How to Write Parallel Programs: A First Course
In the not-too-distant future every programmer, software engineer, and computer scientist will need to understand parallelism, a powerful and proven way to run programs fast. The authors of this straightforward tutorial explain why this is so and provide the instruction that will transform ordinary programmers into parallel programmers.
How to Write Parallel Programs focuses on programming techniques for the largest class of parallel machines - general purpose asynchronous or MIMD machines. It outlines the basic parallel algorithm classes and the three basic programming paradigms, takes up the implementation techniques for these paradigms, and presents a series of case studies explaining code and discussing its measured performance. Because parallel programming requires both a computing language and a coordination language, the authors use C and Linda (a language they developed) as a combination that can be simply and efficiently implemented on a wide range of machines. The techniques discussed, however, can be applied in any comparable language environment.
Nicholas Carriero is Associate Research Scientist and David Gelernter is Associate Professor in the Department of Computer Science at Yale University.
Contents: Introduction. The Three Basic Models of Parallelism. Programming Techniques for the Three Basic Models. A Simple Problem, in Detail. Case Studies. From Parallelism to Coordination. Conclusions. Appendix: Linda User's Manual.
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Basic Paradigms for Coordination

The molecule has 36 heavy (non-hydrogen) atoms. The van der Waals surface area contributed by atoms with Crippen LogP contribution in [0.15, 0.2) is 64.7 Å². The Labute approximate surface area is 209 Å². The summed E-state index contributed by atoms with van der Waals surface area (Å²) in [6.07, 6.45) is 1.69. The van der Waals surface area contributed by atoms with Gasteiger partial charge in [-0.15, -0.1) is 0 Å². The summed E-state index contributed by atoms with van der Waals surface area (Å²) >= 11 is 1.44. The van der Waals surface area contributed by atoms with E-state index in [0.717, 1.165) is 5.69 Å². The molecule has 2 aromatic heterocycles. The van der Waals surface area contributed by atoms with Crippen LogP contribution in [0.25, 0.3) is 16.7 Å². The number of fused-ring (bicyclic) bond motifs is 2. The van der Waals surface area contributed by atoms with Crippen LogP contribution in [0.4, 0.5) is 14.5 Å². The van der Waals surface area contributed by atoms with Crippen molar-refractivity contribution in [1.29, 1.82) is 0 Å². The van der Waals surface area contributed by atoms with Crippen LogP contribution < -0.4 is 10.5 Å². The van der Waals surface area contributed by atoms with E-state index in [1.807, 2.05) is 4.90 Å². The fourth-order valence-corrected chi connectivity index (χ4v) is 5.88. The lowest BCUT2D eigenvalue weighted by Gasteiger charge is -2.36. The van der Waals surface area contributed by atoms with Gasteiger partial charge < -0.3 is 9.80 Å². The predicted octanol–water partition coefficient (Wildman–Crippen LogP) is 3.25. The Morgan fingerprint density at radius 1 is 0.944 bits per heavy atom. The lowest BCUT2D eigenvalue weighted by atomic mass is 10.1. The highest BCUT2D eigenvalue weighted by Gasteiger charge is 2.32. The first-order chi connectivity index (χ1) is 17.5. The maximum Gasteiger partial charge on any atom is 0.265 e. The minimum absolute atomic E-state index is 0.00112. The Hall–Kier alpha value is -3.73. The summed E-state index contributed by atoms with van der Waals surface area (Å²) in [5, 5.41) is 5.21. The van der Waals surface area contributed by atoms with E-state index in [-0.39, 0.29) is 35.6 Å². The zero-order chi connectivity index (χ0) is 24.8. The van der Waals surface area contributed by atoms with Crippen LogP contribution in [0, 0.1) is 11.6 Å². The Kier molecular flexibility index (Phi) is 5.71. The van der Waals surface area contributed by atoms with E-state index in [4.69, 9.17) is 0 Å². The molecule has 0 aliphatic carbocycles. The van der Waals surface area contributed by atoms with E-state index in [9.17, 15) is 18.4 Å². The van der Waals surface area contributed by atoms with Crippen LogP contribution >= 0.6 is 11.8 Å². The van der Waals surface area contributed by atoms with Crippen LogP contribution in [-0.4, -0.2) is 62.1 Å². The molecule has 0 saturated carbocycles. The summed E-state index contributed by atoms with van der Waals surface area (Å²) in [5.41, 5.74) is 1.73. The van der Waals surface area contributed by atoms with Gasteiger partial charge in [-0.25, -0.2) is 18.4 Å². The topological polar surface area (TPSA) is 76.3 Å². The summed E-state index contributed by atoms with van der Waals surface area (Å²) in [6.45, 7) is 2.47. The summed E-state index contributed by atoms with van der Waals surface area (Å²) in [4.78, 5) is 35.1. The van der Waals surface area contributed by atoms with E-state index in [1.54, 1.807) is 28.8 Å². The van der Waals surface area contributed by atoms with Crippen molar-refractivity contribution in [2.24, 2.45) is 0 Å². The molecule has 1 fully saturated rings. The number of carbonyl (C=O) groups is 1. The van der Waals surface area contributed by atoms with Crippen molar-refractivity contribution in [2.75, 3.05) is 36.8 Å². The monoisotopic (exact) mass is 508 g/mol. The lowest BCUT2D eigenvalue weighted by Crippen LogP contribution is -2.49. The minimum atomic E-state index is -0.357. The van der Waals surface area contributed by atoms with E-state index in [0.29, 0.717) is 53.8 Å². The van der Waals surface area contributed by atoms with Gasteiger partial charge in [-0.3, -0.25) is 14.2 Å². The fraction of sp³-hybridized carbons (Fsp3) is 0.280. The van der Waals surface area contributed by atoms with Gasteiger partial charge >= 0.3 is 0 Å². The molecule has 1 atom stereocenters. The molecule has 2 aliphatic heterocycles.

Basic Data Structures
Performance Measurement and Debugging
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agenda parallelism algorithm application approach argv array assigned basic block block_id blocked matrix build C-Linda calendar chapter char chopsticks comparison concurrent coordination framework coordination language create d_length daemon data objects data structure program database search db_id deadlock debugging discuss distributed data structure efficient element ensemble eval example execute field Figure function grab granularity implementation in-stream index tuple integer iteration live data structure load balance loop Massive parallelism master process master-worker program matching tuple matrix meeting maker message passing message passing program Multimax non-determinism num_workers number of workers operating system output overhead paradigms parallel computers parallel machine parallel program performance primes problem real_max realtime require result parallel routine runtime scheduling sequence sequential server simultaneously single software architecture solution specialist specialist-parallel speedup struct sub-block synchronization task techniques trellis nodes trellis program tuple space update vector worker processes write